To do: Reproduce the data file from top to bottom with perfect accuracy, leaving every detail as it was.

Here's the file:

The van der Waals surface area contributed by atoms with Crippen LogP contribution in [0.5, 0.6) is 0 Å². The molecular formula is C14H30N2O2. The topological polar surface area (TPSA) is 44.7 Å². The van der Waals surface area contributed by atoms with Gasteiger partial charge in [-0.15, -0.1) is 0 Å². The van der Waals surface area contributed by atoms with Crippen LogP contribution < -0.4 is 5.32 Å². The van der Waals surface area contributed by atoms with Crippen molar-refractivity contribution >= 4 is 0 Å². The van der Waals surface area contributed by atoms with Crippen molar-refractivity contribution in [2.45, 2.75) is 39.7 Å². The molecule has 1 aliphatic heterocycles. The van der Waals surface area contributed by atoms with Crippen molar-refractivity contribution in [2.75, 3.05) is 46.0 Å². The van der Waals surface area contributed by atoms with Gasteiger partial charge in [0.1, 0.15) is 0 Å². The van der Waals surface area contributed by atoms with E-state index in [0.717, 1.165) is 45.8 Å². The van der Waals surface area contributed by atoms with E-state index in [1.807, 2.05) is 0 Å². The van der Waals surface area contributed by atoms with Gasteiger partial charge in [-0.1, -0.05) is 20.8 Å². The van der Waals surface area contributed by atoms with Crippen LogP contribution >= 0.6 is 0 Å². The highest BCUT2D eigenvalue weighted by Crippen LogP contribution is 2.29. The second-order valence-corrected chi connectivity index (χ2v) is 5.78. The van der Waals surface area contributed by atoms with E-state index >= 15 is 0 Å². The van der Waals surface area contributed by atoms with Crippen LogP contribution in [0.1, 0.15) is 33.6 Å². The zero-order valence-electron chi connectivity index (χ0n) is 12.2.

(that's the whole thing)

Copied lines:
The van der Waals surface area contributed by atoms with Crippen LogP contribution in [0.5, 0.6) is 0 Å². The molecular formula is C14H30N2O2. The topological polar surface area (TPSA) is 44.7 Å². The van der Waals surface area contributed by atoms with Gasteiger partial charge in [-0.15, -0.1) is 0 Å². The van der Waals surface area contributed by atoms with Crippen LogP contribution < -0.4 is 5.32 Å². The van der Waals surface area contributed by atoms with Crippen molar-refractivity contribution >= 4 is 0 Å². The van der Waals surface area contributed by atoms with Crippen molar-refractivity contribution in [2.45, 2.75) is 39.7 Å². The molecule has 1 aliphatic heterocycles. The van der Waals surface area contributed by atoms with Crippen molar-refractivity contribution in [2.75, 3.05) is 46.0 Å². The van der Waals surface area contributed by atoms with Gasteiger partial charge in [0.1, 0.15) is 0 Å². The van der Waals surface area contributed by atoms with E-state index in [0.717, 1.165) is 45.8 Å². The van der Waals surface area contributed by atoms with E-state index in [1.807, 2.05) is 0 Å². The van der Waals surface area contributed by atoms with Gasteiger partial charge in [-0.1, -0.05) is 20.8 Å². The van der Waals surface area contributed by atoms with Crippen LogP contribution >= 0.6 is 0 Å². The highest BCUT2D eigenvalue weighted by Crippen LogP contribution is 2.29. The second-order valence-corrected chi connectivity index (χ2v) is 5.78. The van der Waals surface area contributed by atoms with E-state index >= 15 is 0 Å². The van der Waals surface area contributed by atoms with Crippen LogP contribution in [0.1, 0.15) is 33.6 Å². The zero-order valence-electron chi connectivity index (χ0n) is 12.2.